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    Symbols/Myths/Legends
    Leprechaun

    A Leprechaun in Irish folklore was, a little sprite, or goblin.

    The name leprechaun may have derived from the Irish leath brogan or shoemaker, although its origins may lie in luacharma'n Irish for pygmy.

    These apparently aged, diminutive men are frequently to be found in an intoxicated state, caused by home-brew poteen. However they never become so drunk that the hand which holds the hammer becomes unsteady and their shoemaker's work affected.

    Leprechauns have also become self-appointed guardians of ancient treasure, burying it in crocks or pots.

    If caught by a mortal, he will promise great wealth if allowed to go free. He carries two leather pouches. In one there is a silver shilling, a magical coin that returns to the purse each time it is paid out. In the other he carries a gold coin which he uses to try and bribe his way out of difficult situations. This coin usually turns to leaves or ashes once the leprechaun has parted with it.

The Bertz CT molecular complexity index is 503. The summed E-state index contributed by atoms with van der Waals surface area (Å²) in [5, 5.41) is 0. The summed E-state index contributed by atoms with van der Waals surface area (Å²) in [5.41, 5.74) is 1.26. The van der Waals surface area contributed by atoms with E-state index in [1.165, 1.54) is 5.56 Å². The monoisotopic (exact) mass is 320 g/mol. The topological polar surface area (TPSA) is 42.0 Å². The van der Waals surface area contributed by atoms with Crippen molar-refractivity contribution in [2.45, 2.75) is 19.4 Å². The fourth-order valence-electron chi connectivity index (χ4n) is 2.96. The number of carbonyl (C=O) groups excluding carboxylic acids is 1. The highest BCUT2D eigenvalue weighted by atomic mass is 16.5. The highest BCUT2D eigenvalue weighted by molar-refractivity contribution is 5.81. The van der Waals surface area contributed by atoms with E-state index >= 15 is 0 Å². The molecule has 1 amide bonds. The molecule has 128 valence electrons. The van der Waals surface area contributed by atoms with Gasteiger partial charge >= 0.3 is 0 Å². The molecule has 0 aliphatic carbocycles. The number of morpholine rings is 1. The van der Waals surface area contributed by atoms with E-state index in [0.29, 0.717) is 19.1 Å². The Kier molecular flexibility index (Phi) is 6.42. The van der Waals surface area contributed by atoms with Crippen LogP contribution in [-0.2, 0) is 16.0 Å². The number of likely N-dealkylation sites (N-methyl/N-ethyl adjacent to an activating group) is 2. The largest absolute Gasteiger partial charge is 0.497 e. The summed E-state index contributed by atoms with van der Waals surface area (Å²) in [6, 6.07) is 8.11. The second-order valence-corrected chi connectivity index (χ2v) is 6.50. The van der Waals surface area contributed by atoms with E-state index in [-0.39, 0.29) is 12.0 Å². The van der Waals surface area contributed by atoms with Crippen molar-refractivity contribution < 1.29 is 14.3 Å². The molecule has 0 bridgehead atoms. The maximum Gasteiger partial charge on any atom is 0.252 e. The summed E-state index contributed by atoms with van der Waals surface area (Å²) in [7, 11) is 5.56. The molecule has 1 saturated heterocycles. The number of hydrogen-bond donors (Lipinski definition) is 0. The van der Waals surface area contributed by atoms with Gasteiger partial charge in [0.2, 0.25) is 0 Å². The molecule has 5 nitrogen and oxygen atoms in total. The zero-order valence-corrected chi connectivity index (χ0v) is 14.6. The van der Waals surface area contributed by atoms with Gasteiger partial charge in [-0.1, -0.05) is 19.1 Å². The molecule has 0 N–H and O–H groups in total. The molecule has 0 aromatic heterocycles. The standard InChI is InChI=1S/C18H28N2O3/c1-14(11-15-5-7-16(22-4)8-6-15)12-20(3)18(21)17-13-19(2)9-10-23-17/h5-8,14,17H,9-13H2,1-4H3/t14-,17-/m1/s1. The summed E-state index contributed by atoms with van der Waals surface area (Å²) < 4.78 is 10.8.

The leprechaun 'family' appears split into two distinct groups - leprechaun and cluricaun. Although the leprechaun has been described as Ireland's national fairy, this name was originally only used in the north Leinster area. Variants include lurachmain, lurican, lurgadhan.

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